Independent Corbyn expelled from Labour

Jeremy Corbyn has been expelled from the Labour Party after he announced he is standing as an independent candidate in the General Election.

The former Labour leader, who was blocked from standing again for his old party, on Friday said he will seek election in the Islington North constituency he has represented for 40 years.

Sir Keir Starmer said his predecessor’s move was “a matter for Jeremy”, as he defended his decision to ban Mr Corbyn from standing for Labour as part of his efforts to “tear antisemitism out of our party by the roots”.

Mr Corbyn has been suspended by Labour since 2020 after he refused to fully accept the Equality and Human Rights Commission’s findings that the party broke equality law when he was in charge and said antisemitism had been “dramatically overstated for political reasons”.

Shortly after the veteran MP announced his intention to stand as an independent, a source told the PA news agency that he had been informed he is no longer a Labour Party member.

Mr Corbyn vowed to be “an independent voice for equality, democracy and peace”.

His candidacy will come as a headache for Sir Keir just as he is kicking off his campaign to replace Rishi Sunak in Downing Street.

Left-wing pressure group Momentum hit out at Sir Keir for treating the people of Islington “with contempt” by blocking Mr Corbyn and accused him of “driving out the socialist politics he represented, in favour of elite interests”.

Reacting to his predecessor’s move, Sir Keir told Sky News: “I’m very clear, the first thing I said as Labour leader is that I would tear antisemitism out of our party by the roots.

“That was my first solemn promise, and I followed through on that, and that is why I took the decision that Jeremy Corbyn would not stand as a Labour candidate at this election.

“Now what’s happened with Jeremy standing as an independent, that’s a matter for him.

“We will have an excellent Labour candidate in Islington North making the same argument as we will across the country, which is it’s time to end 14 years of chaos and division, it’s time to turn the page and a fresh start and rebuild our country together.”

Jewish Labour former minister Dame Margaret Hodge was more blunt, telling the BBC’s World At One programme: “I tended to be in the camp that said, ‘he’s such a tribally loyal person to the party, he won’t stand’. So I’m shocked that he’s doing that.

“The Labour Party has given him massive opportunities in his life. I think he abused them in relation to antisemitism when he became leader.”

Mr Corbyn told his local Islington Tribune newspaper that he would fight to retain a seat he has represented for 40 years, adding: “We have to stand up and defend our rights.”

He appealed to lifelong Labour voters, saying that, “I am here to represent the people of Islington North on exactly the same principles that I’ve stood by my whole life: social justice, human rights and peace”.

Mr Corbyn went on to say that “these principles are needed now more than ever before”, vowing to defend “a genuine alternative to the corrupt years of this Tory government”, including rent controls, public ownership of energy and water, the abolition of the two-child benefits cap, a Green New Deal, and an ethical foreign policy based on peace and human rights”.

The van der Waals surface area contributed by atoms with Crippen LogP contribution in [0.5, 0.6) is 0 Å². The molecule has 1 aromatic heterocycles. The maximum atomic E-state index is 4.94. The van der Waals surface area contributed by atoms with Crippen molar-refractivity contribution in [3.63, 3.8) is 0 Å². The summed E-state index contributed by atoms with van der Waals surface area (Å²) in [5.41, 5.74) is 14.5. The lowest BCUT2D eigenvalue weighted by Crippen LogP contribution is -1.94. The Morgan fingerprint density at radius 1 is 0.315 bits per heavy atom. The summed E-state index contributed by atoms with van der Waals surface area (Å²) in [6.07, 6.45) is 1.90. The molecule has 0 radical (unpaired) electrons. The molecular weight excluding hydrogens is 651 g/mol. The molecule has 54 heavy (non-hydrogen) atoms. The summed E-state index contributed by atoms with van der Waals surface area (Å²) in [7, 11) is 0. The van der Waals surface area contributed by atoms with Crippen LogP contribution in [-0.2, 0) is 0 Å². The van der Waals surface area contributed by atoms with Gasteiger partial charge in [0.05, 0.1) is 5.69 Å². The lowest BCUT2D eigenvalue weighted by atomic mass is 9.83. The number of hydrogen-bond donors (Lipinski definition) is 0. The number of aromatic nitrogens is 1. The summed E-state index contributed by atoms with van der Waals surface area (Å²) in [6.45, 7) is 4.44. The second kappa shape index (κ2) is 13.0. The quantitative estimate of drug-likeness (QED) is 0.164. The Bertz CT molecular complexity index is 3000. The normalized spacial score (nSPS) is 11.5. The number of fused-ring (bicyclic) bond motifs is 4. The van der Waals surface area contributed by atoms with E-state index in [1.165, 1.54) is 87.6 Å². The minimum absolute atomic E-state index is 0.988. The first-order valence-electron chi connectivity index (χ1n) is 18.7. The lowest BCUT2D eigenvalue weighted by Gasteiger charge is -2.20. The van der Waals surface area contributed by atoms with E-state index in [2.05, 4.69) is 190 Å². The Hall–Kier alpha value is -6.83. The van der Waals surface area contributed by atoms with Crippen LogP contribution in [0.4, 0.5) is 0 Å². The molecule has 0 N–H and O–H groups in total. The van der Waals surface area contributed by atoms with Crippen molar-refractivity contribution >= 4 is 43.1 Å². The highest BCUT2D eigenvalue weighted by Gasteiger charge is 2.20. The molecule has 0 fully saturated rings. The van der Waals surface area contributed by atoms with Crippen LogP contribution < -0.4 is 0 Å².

He added: “When I was first elected, I made a promise to stand by my constituents no matter what. In Islington North, we keep our promises.”

Mr Corbyn, who led Labour from 2015 to 2020, has been sitting as an independent MP for Islington North since 2020 when he had the Labour whip suspended.

Although his suspension was lifted later in 2020, Sir Keir did not readmit him into the parliamentary party.

The current Labour leader, who once served as Mr Corbyn’s shadow Brexit secretary, has sought to distance his party from his predecessor’s leadership under the mantra of a “changed Labour Party”.

Momentum chairwoman Kate Dove said: “He wanted to run again as the Labour candidate and the local party backed him too.

“But Starmer and his Westminster clique again denied local people the chance to choose their own candidate and blocked Jeremy. Starmer has treated the people of Islington with contempt, setting the stage for a divisive and distracting election campaign.”

She added that Sir Keir’s “attacks on Jeremy were never just about one man – they were about driving out the socialist politics he represented, in favour of elite interests”.

But the Campaign Against Antisemitism welcomed Mr Corbyn’s expulsion from Labour, with a spokesperson saying: “Good riddance.

“The man who made the Jewish community feel so unwelcome in Labour has finally been told that he is unwelcome in the Party he once led.”

Labour on Friday afternoon announced local campaigner and Islington councillor, Praful Nargund, as its candidate to run against Mr Corbyn in Islington North.

Mr Nargund said: “It’s an honour to have been chosen as Labour’s candidate for Islington North and I look forward to the campaign ahead. I promise to be a truly local MP, that represents all families and businesses that call this special place their home.”

Mr Nargund could face an uphill battle, as Mr Corbyn gained a majority of 26,188 in the seat at the 2019 election when running as a Labour candidate.

Meanwhile, another former Labour MP, Claudia Webbe, announced she will battle again for her Leicester East seat as an independent candidate.

Ms Webbe was expelled from the Labour Party in 2021 after being convicted of harassing a love rival.

Published: by Radio NewsHub